**AAS 203rd Meeting, January 2004**

*Session 104 Black Holes*

Oral, Wednesday, January 7, 2004, 2:00-3:30pm, Centennial IV
[Previous] |
[Session 104] |
[Next]

## [104.06] The Origin of Supermassive Black Holes from Mestel Disks and the Rossby Instability

*S.A. Colgate (LANL), R. Cen (Princeton), H. Li, N. Currier, M.S. Warren (LANL)*

CHECKING The formation of supermassive black holes at the
centers of galaxies starts with inviscid gravitational
collapse forming a flat rotation curve, Mestel disk with
M_{<r} \propto r and \Sigma \propto 1/r . Such disks
should form from the collapse of any uniformly rotating,
isolated, gaseous cloud, either proto-galactic, galaxy-mass
damped Lyman-\alpha clouds or the gas which survives
galaxy mergers. In either case the disk will be unstable to
the Rossby vortex instability (RVI). This instability grows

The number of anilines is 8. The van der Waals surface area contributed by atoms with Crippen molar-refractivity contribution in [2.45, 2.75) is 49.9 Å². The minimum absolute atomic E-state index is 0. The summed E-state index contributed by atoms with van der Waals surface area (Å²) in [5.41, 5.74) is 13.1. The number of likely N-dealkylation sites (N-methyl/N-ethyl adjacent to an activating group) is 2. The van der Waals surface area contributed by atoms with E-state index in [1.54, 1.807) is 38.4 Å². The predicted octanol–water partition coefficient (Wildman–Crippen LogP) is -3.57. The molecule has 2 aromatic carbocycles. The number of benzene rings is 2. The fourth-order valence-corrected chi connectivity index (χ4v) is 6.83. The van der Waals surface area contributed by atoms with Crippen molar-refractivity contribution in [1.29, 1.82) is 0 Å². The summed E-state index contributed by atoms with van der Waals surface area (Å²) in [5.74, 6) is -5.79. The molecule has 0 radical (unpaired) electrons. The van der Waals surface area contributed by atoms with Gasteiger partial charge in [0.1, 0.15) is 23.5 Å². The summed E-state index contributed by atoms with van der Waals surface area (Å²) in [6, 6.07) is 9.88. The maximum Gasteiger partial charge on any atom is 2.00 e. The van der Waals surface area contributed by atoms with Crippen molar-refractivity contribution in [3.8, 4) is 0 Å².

from any large, steep pressure gradient in an optically
thick and geometrically thin disk. The non-linear vortices
initiated by the RVI can transport angular momentum with
transport length ~r far more efficiently than
turbulence with transport length, H << r, the disk
thickness. Compared to a viscosity-based Shakura-Sunyaev
disk the RVI transports angular momentum out to a much
larger radius, r ~10 pc in an L* galaxy, so more mass
is accreted into the central black hole. A typical galaxy
rotational velocity is v_{rot} = 200 km/s and the critical
column density (CCD) necessary to initiate the RVI is
\Sigma_{CCD} ~100 gm cm^{-2}. For M_{<r} = 2 \pi
r^{2} \Sigma we have r_{CCD} = v_{rot}^{2}/ ( 2 \pi
\Sigma_{CCD} G) , and the mass accreted becomes M_{BH} =
v_{rot}^{4}/(2 \pi \Sigma_{CCD} G^{2}) = 3 \times 10^{7}
M_{\odot}. Both the black hole mass M_{BH} and its
v_{rot}^{4} dependence are in good agreement with recent
observations, because v_{rot} = \sqrt 3 \; \sigma_{c}, where
\sigma_{c} is the velocity dispersion of the bulge at the
radius of mutual contact. (Supported by the DOE)

The author(s) of this abstract have provided an email address
for comments about the abstract:
colgate@lanl.gov

[Previous] |
[Session 104] |
[Next]

Bulletin of the American Astronomical Society, **35** #5

© 2003. The American Astronomical Soceity.